“Before I reached the Brooklyn Bridge I took a small detour past Ground Zero...Freedom Tower was almost complete and there was a feeling of hope, of renewal and recovery.
When Tom Fitzsimons reached Coney Island and stared out across the Atlantic Ocean he understandably expected to feel a sense of elation. He had after all spent the previous 100 days running 3,073 miles across America, from San Francisco’s Golden Gate Bridge to the iconic Long Island amusement park.
The epic challenge was his way of showing just how far he had come from the violent drunk set on a path of self-destruction, but on August 27, 2013 as he crossed his own personal finish line and marked exactly six years of sobriety he felt nothing.
“I’m not sure what I expected, but it felt like an anticlimax,” says Tom, who lives in Wakefield. “There were no crowds cheering me on, no one to acknowledge what I had done. It was just me and the ocean. Of course I was proud of what I’d achieved, but the sense of real satisfaction I had expected to feel just wasn’t there.”
Back home in West Yorkshire, Tom began to write about those 100 days and the years of alcoholism which had led up to and it was then that he began to feel the contentment he’d craved. The result is a book - It’s Not About The Beard - in which he not only chronicles his time running across America, but talks candidly about his addiction, the seeds of which he traces back to the death of his father in 1988 when he was just 13 years old.
Alcohol helped numb the pain and a couple of years later when he had left school and was working on a construction site he had the money to fund all-night drinking sessions in the local pub. Tom was never a happy drunk and even in the early years of his drinking he was prone to violence, often lashing out as those closest to him. By the time he was in his early 30s, superficially his life looked good. While still in the construction industry he now had a management role which came with a good salary and a company car.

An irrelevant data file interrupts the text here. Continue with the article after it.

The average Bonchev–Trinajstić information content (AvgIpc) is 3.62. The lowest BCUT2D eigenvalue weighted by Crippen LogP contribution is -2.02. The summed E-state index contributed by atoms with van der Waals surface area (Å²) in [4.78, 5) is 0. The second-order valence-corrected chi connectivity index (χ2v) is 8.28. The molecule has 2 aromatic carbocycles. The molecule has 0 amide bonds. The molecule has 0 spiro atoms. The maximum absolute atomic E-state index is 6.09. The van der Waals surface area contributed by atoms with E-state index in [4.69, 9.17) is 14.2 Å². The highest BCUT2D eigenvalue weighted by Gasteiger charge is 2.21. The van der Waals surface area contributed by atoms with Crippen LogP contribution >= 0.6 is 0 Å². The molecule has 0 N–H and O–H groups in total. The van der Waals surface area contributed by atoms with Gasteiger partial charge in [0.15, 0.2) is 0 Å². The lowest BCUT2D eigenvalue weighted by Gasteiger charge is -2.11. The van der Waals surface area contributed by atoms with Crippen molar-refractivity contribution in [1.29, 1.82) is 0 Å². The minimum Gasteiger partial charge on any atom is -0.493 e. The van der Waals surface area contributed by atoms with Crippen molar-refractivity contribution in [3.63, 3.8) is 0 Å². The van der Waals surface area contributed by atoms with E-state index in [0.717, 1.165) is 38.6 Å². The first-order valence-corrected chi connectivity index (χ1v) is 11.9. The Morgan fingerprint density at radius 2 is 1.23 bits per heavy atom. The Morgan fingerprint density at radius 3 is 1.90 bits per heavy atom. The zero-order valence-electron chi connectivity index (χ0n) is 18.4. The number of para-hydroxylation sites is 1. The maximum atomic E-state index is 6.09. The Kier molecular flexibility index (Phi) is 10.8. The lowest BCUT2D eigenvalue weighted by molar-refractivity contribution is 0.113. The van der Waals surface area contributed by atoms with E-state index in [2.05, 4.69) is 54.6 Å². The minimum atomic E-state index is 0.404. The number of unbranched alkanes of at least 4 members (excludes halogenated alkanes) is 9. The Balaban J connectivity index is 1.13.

“Personally I was unravelling. I had two sons, but my relationship with their mothers was short-lived and if I’m honest my drinking got worse after they were born. I just couldn’t control the urge to drink and I was incredibly selfish with both my time and my money.”
Salvation came when he met his now wife Zoe while on a stag weekend in the Canary Islands. Having moved in together, the extent of Tom’s drinking became clear and after yet another lost weekend when Zoe threatened to leave and take their two children with her, it was the trigger he needed to get sober. It was also when he started running.
“For a while I convinced myself that I’d finally found a way to control my drinking, notching up a pint for every mile I ran. But of course I hadn’t and when I ended up waking up on Monday morning after a weekend away with the rugby boys when I had drunk eight pints in 45 minutes I knew that it was all or nothing.”
On that Monday, Tom stopped drinking and that could have well been the end of the story, had he not been one of the millions who watched Felix Baumgartner parachute off the edge of space. Seeing the footage of the lone adventurer free falling through the atmosphere, Tom decided that he wanted a challenge of his own.